Google just released their new and improved version of Google Analytics. Despite the fact that many marketers are too paranoid to fully hand over all of our information to the King of search, some of these features are really valuable and you should at least experiment with them if you want to make more money with your online ventures.
Outwardly, the interface has been redesigned including a really useful ability to use multiple customizable dashboards, better custom report options, event goals (sweet), and more. To access the new version, just click the link that says “New Version” at the top of your account when you log in. For now, you’ll be able to switch back and forth between the new version and the old which is a plus.
Google Analytics – New Features
Multiple dashboards – The multiple dashboards feature allows site owners to develop a different dashboard for different users which may come in handy if you’ve got different people that need access to different things, or if you want to set-up multiple customizable dashboards for yourself to keep track of different sets of data. You can create 20 custom dashboards and each dashboard can contain up to 12 widgets. This feature is aimed at large organizations, but like anything else it can be used by individual webmasters in clever and creative ways – more on that later.
Event based goal tracking – Another awesome new feature, if you really allow yourself to think of all of the valuable uses for it, is the addition of event-based goal tracking. For instance, you can set it to track each time a report is downloaded (and even track each report, ebook, etc, separately) or how long a visitor watches a video on your site. Engagement has already sort-of been a feature of Google Analytics, but this takes it to a whole new level.
New and improved reports – The reports may be the most valuable of all though. If you’re willing to hand over the keys to your business, Google Analytics will now offer an unprecedented look into the conversion funnel of your sites. Google refers to this as “conversion attribution”, and it will be the most valuable feature if used properly.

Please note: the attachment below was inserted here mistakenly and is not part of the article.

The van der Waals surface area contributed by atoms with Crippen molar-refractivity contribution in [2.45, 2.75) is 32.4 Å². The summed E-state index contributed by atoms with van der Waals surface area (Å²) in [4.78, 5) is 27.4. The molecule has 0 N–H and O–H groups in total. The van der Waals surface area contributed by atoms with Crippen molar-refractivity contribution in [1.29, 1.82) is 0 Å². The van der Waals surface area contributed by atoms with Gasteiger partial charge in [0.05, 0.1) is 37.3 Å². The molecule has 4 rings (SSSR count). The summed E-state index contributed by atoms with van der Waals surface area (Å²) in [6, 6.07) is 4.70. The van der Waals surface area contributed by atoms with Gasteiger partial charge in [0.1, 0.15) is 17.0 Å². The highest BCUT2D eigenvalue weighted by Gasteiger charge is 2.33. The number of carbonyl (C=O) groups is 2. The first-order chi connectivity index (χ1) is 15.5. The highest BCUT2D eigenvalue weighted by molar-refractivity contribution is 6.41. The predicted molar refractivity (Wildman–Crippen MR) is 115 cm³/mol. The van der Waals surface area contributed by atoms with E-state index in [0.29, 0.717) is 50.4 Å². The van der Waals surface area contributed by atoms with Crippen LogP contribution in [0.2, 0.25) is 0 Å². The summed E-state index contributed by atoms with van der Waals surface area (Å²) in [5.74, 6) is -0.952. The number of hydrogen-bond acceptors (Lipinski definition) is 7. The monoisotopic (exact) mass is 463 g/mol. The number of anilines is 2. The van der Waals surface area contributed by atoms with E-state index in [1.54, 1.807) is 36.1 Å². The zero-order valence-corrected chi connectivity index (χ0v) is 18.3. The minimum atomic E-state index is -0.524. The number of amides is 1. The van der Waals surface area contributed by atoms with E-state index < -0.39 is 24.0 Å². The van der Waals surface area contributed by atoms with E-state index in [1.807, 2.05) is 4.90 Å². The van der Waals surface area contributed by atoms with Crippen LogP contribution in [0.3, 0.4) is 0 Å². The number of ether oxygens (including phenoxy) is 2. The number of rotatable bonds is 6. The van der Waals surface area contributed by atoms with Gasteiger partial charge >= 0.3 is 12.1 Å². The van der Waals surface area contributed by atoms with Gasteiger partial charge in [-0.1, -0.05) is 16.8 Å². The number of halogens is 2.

Many smaller marketers use Statcounter, Tracking 202, or other similar 3rd party tracking platforms and they are good and can serve a purpose, but can’t offer the integration with search campaigns or organic traffic that Google Analytics now provides. The new reports feature seem particularly useful for small business owners, and may help bring them back on board with AdWords.
In theory this is a smart move in that direction, but in practice – most small business owners are clueless when it comes to Internet Marketing, so this won’t help. It will however, help agencies working with those small business owners by providing a deeper level of revenue vs. expense reporting which should be easy to print out and show clients. For Google, the end result is the same and that’s all that matters for them.
Multi-Channel Funnels and Assisted Conversions
This is in limited release so it may or may not make it into everyone’s account so we won’t go too much in depth with it. Basically, it allows you to see how many conversions resulted from multiple sources, ie – a visitor comes through a PPC click but doesn’t convert initially. Then a few days later he does a search and finds your site organically, or comes back direct and converts. This feature will allow you to see and track all of that in order to better value that traffic.
In the end, if you already use Google Analytics to track conversions, you will love the new features. If you don’t – these new features should make you at least give it a look. Test it out for a couple of weeks and you may be convinced to hand over all the tracking duties to The Big G.